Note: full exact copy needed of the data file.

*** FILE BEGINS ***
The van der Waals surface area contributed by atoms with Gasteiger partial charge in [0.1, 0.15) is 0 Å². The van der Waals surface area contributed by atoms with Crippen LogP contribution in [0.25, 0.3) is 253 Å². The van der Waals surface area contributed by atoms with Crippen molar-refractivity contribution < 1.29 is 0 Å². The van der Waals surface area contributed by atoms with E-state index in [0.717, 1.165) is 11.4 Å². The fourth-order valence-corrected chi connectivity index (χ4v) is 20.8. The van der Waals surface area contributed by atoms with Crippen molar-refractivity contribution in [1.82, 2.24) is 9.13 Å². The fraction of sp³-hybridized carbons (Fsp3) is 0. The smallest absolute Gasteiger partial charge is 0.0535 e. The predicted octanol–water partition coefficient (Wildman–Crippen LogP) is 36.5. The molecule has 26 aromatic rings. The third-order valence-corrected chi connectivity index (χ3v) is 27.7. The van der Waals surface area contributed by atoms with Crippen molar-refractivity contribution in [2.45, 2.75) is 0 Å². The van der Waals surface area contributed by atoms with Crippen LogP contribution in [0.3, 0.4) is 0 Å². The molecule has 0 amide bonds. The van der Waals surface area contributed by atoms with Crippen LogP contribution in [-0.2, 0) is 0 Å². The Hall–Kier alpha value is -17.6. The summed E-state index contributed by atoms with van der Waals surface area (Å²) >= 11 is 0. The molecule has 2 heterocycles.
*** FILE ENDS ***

The van der Waals surface area contributed by atoms with Gasteiger partial charge in [0.1, 0.15) is 0 Å². The van der Waals surface area contributed by atoms with Crippen LogP contribution in [0.25, 0.3) is 253 Å². The van der Waals surface area contributed by atoms with Crippen molar-refractivity contribution < 1.29 is 0 Å². The van der Waals surface area contributed by atoms with E-state index in [0.717, 1.165) is 11.4 Å². The fourth-order valence-corrected chi connectivity index (χ4v) is 20.8. The van der Waals surface area contributed by atoms with Crippen molar-refractivity contribution in [1.82, 2.24) is 9.13 Å². The fraction of sp³-hybridized carbons (Fsp3) is 0. The smallest absolute Gasteiger partial charge is 0.0535 e. The predicted octanol–water partition coefficient (Wildman–Crippen LogP) is 36.5. The molecule has 26 aromatic rings. The third-order valence-corrected chi connectivity index (χ3v) is 27.7. The van der Waals surface area contributed by atoms with Crippen molar-refractivity contribution in [2.45, 2.75) is 0 Å². The van der Waals surface area contributed by atoms with Crippen LogP contribution in [0.3, 0.4) is 0 Å². The molecule has 0 amide bonds. The van der Waals surface area contributed by atoms with Crippen LogP contribution in [-0.2, 0) is 0 Å². The Hall–Kier alpha value is -17.6. The summed E-state index contributed by atoms with van der Waals surface area (Å²) >= 11 is 0. The molecule has 2 heterocycles.